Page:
Consumer habits have changed considerably in recent years, with many people looking for a cleaner, healthier diet, but is that the key driver for the continued growth of the free from sector? It’s difficult to know for sure.
In the case of those suffering with an intolerance to gluten, whilst there has been a considerable increase in the number of diagnoses and general consumer awareness, intolerances aren’t so black and white, with many falling on a spectrum.
Celiac (Coeliac) disease is at the most extreme end of said spectrum and is an autoimmune disease with a whole host of symptoms brought on by the consumption of gluten. There are no medical or surgical treatments to celiac disease; it can only be controlled by a strict, lifelong gluten free diet. According to non-profit Beyond Celiac, 1 in 133 people are affected by celiac disease, with 83% of sufferers being undiagnosed or misdiagnosed.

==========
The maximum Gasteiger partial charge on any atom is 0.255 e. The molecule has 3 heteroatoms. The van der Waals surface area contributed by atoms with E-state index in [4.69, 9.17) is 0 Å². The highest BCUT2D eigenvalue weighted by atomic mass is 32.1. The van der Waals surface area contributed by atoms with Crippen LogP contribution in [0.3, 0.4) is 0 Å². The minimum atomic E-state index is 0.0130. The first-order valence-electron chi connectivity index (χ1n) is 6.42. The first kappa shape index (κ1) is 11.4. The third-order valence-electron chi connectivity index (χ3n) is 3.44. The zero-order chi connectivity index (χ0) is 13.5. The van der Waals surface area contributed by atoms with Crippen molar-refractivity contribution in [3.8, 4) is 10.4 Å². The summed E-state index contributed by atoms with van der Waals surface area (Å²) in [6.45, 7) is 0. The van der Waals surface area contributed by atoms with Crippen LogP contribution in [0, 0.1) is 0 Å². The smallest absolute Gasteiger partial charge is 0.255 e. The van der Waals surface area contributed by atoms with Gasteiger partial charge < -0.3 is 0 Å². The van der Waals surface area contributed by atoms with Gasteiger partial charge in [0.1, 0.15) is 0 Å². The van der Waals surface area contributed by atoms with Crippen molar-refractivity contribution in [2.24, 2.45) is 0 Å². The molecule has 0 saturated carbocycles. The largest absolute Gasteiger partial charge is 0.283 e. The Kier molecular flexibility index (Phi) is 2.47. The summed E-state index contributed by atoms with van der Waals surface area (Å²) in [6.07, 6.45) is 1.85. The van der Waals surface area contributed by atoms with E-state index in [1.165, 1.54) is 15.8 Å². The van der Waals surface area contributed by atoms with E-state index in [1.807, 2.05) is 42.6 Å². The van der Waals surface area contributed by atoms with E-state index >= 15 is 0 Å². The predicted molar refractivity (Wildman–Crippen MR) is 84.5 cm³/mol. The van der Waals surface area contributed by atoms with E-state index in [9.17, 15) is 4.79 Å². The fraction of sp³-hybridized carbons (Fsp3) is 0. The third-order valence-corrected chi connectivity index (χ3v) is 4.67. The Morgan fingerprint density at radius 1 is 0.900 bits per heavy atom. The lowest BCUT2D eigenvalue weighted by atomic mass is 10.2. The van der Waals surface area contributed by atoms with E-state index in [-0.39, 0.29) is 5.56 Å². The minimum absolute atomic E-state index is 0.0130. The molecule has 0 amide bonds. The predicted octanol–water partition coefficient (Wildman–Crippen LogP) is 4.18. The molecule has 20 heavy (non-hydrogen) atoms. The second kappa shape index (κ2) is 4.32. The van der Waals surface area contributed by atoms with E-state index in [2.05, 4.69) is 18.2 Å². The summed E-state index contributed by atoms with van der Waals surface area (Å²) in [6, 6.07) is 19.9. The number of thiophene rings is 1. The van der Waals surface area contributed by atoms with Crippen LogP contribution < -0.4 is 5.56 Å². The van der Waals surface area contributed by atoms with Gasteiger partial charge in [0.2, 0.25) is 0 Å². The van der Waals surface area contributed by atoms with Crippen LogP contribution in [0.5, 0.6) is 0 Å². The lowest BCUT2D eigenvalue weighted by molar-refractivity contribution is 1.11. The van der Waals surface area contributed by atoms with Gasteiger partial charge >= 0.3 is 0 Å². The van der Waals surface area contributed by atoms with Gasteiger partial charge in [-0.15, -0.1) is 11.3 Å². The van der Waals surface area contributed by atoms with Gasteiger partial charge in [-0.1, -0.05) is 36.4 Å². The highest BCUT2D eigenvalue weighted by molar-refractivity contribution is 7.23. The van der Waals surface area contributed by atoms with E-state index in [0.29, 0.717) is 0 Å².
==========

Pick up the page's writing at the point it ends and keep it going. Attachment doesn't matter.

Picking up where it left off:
On the opposite end of the spectrum are those who suffer from an intolerance to gluten. In this case similar symptoms to celiac are witnessed, but without the autoimmune damage to the small intestine.
There has also been extensive research into why more people are being diagnosed with a gluten intolerance compared to previous generations, but more work needs to be done in this area to prove if there has been a significant change in the genetic make-up of grains like wheat and barley in recent years.